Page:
Major copper producers are losing market share as demand for the red metal gets set to explode thanks to the clean energy transition already underway. This opens up a big gap for emerging producers to step in and fill.  

This was illustrated by Newmont’s $C456m ($477.7m) cash offer last month for GT Gold, a copper porphyry explorer in Canada. Juniors with new prospective projects in tier 1 jurisdictions appear set to be well rewarded.

Commodities research house Wood Mackenzie estimates that for the industry to counter the issue of grade declines and depletions, over the next decade it needs to inject an additional $US130bn ($170.7bn) to deliver an extra 6.5 million tonnes of copper supply each year.

And that’s just to meet Wood Mac’s “base case” scenario. If the energy transition was accelerated, copper producers would need to pump out an extra 9 million tonnes each year by 2030, requiring a massive $US325bn investment.

The latter scenario appears more likely and even conservative, according to international copper market commentator Gianni Kovacevic. “Copper is going through a once-in-a-hundred-year pivot with this global transition to electrification,” he said.

“The Green New Deal (in the US) and on top of that the restimulation of the global economy, which is now well in excess of $US10 trillion dollars — they all help copper.

“We need more copper in the next 20 years than was installed in the last 130 (years).”

Kovacevic’s view regarding the transition to electrification is backed up by the world’s largest miner, BHP (ASX:BHP), which estimates copper production will have to double over the next 30 years to satisfy these new demands.

Julian Kettle – senior vice president, vice chair metals and mining at Wood Mac – says this would stretch investor appetite and corporate financing capability, potentially to breaking point.

“Given lead times, investment needs to be mobilised in the next two to three years – and even this won’t prevent market shortages mid-decade, which are essentially ‘baked in’ due to insufficient elasticity of supply,” he said.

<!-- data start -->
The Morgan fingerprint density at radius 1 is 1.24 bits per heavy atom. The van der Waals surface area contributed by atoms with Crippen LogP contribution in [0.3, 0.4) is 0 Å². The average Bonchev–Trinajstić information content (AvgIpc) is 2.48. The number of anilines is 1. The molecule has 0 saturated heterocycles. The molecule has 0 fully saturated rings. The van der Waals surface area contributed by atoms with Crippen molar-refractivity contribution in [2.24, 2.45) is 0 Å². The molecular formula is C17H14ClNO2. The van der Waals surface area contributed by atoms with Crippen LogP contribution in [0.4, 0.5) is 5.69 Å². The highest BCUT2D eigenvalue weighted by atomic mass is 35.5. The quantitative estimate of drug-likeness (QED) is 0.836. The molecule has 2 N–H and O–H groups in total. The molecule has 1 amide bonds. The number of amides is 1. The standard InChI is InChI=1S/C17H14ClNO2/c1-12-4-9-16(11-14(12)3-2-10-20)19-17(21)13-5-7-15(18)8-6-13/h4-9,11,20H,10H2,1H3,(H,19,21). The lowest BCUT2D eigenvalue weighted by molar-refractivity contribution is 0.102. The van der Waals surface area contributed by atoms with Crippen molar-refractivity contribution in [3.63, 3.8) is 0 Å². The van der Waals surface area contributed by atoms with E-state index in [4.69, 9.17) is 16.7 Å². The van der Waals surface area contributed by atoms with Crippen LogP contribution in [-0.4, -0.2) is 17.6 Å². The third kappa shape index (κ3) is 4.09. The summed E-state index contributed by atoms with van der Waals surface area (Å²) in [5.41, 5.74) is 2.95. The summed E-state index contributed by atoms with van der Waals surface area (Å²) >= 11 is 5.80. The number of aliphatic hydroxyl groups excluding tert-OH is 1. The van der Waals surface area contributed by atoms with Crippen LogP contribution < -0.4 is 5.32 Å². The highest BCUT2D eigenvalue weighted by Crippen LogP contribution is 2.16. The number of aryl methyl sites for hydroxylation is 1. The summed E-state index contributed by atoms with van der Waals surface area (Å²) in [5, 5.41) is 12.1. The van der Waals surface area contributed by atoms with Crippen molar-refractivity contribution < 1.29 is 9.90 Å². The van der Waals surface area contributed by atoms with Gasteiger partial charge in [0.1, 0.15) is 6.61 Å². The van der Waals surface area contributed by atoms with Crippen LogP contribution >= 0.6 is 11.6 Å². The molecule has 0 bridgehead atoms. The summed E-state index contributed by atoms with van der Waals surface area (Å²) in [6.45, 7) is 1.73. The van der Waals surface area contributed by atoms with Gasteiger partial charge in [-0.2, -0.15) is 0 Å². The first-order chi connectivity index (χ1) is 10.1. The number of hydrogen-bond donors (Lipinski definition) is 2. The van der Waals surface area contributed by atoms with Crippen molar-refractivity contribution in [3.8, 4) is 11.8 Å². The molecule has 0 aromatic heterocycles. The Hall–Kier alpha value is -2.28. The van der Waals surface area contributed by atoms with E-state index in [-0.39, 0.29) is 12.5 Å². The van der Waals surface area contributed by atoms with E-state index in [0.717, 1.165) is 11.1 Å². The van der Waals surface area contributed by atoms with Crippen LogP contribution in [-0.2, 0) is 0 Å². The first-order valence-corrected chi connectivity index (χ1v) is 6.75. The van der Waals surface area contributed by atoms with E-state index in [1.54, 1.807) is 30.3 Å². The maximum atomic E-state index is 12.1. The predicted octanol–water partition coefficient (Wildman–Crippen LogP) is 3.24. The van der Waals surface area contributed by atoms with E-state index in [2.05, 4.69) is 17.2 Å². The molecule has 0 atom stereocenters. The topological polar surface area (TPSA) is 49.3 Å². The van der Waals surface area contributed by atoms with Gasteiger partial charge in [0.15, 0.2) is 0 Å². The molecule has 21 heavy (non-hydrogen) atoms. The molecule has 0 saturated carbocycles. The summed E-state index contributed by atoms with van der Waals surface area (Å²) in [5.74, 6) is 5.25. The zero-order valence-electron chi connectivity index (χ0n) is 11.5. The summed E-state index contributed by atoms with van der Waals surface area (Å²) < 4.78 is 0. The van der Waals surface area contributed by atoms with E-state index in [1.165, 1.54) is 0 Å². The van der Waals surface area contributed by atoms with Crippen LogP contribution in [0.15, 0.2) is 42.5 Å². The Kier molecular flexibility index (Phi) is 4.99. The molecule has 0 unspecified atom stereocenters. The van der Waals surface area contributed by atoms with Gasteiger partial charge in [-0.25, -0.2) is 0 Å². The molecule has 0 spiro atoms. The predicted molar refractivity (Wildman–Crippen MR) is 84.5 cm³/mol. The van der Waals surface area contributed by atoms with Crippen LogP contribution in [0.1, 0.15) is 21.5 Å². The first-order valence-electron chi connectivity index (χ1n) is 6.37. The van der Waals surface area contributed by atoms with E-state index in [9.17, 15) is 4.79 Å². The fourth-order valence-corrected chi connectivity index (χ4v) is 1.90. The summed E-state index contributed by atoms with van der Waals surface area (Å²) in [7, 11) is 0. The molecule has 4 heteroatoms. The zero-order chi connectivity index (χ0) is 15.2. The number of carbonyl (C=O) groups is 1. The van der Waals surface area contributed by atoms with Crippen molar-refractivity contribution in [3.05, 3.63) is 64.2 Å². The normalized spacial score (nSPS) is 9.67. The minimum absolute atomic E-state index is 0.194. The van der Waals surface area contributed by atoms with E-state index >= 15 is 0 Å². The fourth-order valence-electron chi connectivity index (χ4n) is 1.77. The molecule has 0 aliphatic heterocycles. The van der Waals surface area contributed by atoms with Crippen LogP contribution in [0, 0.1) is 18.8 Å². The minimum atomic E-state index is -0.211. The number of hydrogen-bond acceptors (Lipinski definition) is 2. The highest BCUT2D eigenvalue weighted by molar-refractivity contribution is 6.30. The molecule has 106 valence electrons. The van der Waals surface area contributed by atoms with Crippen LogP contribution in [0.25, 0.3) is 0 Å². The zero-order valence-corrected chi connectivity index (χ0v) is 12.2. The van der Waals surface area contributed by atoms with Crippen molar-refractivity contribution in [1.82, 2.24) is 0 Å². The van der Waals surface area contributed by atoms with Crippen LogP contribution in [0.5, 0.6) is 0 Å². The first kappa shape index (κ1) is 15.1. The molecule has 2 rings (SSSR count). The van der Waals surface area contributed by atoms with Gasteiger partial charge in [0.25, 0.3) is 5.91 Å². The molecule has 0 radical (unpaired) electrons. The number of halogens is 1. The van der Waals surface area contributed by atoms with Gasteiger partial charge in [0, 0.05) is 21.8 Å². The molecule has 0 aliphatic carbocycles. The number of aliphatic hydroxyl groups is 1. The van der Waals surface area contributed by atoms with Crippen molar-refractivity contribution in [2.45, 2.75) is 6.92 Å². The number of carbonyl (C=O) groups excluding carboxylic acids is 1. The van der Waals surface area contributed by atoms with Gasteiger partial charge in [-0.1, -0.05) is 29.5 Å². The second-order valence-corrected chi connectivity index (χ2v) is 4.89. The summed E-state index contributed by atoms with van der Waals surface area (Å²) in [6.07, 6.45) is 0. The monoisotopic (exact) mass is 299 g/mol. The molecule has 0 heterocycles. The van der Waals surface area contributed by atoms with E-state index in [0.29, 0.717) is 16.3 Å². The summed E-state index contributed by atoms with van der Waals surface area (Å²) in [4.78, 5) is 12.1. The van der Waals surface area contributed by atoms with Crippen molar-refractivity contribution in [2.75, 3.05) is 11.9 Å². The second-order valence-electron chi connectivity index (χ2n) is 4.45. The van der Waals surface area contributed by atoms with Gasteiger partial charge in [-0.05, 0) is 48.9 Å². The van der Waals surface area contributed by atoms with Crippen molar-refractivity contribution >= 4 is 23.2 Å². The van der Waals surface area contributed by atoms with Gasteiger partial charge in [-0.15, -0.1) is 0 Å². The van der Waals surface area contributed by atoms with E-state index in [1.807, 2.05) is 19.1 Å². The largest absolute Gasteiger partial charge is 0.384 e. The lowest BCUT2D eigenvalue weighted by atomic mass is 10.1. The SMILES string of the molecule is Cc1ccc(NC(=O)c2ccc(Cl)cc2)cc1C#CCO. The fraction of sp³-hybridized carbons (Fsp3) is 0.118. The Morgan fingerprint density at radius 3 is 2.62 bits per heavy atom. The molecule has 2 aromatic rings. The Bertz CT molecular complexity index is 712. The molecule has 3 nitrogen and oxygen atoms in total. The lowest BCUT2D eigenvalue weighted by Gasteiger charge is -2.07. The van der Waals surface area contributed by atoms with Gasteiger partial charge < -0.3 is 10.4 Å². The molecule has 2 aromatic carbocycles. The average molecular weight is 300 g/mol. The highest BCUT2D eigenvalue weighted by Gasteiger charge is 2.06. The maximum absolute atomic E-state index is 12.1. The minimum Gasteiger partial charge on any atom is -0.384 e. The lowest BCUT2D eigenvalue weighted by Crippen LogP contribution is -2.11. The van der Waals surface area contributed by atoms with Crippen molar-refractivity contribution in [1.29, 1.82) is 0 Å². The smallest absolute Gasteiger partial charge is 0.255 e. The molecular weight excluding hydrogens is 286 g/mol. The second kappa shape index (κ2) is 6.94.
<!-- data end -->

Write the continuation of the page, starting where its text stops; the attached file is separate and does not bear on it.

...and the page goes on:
There is currently 17 million tonnes of future copper supply already in the pipeline, and while that is more than enough to meet projected demand, Kettle says many of these projects are in “risky jurisdictions” and not the “usual hunting grounds of the copper majors, who tend to prefer the richer pickings of low-risk jurisdictions and long-life, low-cost assets”.

By Wood Mac’s numbers, a major copper producer has to pump out at least 500 kilotonnes of copper each year.

Kettle said right now there were 13 entities that met that criteria and collectively they accounted for nearly 10 million tonnes per annum of copper production in 2020, giving them 47 per cent global market share.

“However, the major copper producers will collectively experience a net decline in output of 800 kilotonnes per annum by 2030, without further project development,” he explained.

“Set against an increase in market demand of around 6 million tonnes per annum, this means the majors’ collective market share will decline to just 34 per cent (assuming no further projects are sanctioned).

“The situation will become acute by 2040 when, without further investment, the ‘Big 13’ copper majors’ output will decline to 7 million tonnes per annum, or less than 25 per cent of global output.”

This provides the perfect platform for the smaller players already advancing projects in tier one jurisdictions like Australia and Canada to take advantage of the resulting opportunities.

Firstly, it creates the perfect storm for an increase in mergers and acquisitions activity as the majors look to replenish their project pipelines and grow resources inventory and production by acquiring prospective and advanced projects.

“Acquisition could offer an attractive opportunity to take a bigger bite out of the copper pie, attaching lower and known risks, and a guaranteed production stream,” Kettle explained.

“It could become a feeding frenzy.”

It also opens up the opportunities for joint ventures and provides a favourable environment for companies looking to take a project all the way to production and find demand for their copper if they choose to go it alone.